MEXICO CITY, June 20 (Reuters) - Mexico will closely monitor local markets to make sure they remain liquid and orderly given an “over-reaction” to signals the U.S. Federal Reserve may start winding down its economic support, Finance Minister Luis Videgaray said on Thursday.
Mexico’s peso has fallen about 4 percent since Federal Reserve Chairman Ben Bernanke said on Wednesday the U.S. central bank might start to ease back on bond buying later this year, and stocks fell by more than 4 percent on Thursday.
Videgaray, speaking after a meeting of the Mexican financial stability committee, said he expected markets to remain jumpy in coming days but added it was important to remember that a stronger U.S. economy was good news for Mexico, which sends the bulk of its exports to its northern neighbor.
“We think it’s a matter of market over-reaction, but of course we will remain very attentive to make sure that markets work well, that they have enough liquidity,” he told local radio.
“At the moment we have plenty of liquidity in the currency market, for example, but we will be monitoring to make sure that ... normal market conditions prevail.”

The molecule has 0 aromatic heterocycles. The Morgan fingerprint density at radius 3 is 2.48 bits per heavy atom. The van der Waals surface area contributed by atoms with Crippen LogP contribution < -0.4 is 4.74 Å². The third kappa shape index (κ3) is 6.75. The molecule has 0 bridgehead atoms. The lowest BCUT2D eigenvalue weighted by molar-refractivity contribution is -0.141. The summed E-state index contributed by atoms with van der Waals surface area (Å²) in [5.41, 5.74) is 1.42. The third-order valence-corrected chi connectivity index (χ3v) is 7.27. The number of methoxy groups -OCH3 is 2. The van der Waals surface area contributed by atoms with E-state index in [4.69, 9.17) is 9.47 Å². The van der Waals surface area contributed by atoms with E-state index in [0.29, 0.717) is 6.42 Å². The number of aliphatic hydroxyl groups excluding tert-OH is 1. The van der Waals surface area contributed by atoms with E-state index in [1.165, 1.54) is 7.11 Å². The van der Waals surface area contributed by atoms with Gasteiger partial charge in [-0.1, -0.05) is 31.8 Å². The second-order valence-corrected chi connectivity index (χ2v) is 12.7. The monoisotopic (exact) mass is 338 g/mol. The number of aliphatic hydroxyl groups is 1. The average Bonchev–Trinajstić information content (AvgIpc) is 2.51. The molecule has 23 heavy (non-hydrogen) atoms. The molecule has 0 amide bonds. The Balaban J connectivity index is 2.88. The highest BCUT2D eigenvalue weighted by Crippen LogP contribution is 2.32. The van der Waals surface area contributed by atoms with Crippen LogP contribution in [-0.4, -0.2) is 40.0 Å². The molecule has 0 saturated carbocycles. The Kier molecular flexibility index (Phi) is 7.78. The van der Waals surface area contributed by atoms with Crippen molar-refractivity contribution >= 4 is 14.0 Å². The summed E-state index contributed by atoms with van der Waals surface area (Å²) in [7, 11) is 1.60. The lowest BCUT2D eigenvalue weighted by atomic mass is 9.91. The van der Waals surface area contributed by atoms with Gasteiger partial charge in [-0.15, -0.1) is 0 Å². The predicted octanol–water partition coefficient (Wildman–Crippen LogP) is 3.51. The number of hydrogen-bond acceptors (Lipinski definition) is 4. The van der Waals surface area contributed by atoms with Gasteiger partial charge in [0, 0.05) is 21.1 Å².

Some market participants have speculated that Mexico might reinstate dollar auctions to smooth sharp falls in the peso, but Videgaray did not comment specifically on the auction mechanism.
Officials earlier this year suspended an automatic trigger that launches dollar auctions whenever the peso declines by at least 2 percent against the dollar in a single session. The peso fell 1.5 percent on Thursday from Wednesday’s official close.
“We do of course expect that the peso will remain volatile in coming days, and emerging market currencies in general will remain volatile, but without a doubt the exchange rate is working to absorb these shocks so that they are not transmitted to the rest of the economy, as used to happen in the past,” Videgaray said.
In a statement, the financial stability committee said Mexico’s solid economic fundamentals meant markets had continued to behave in an orderly manner, but it would remain alert to the risks posed from an increase in volatility on global markets.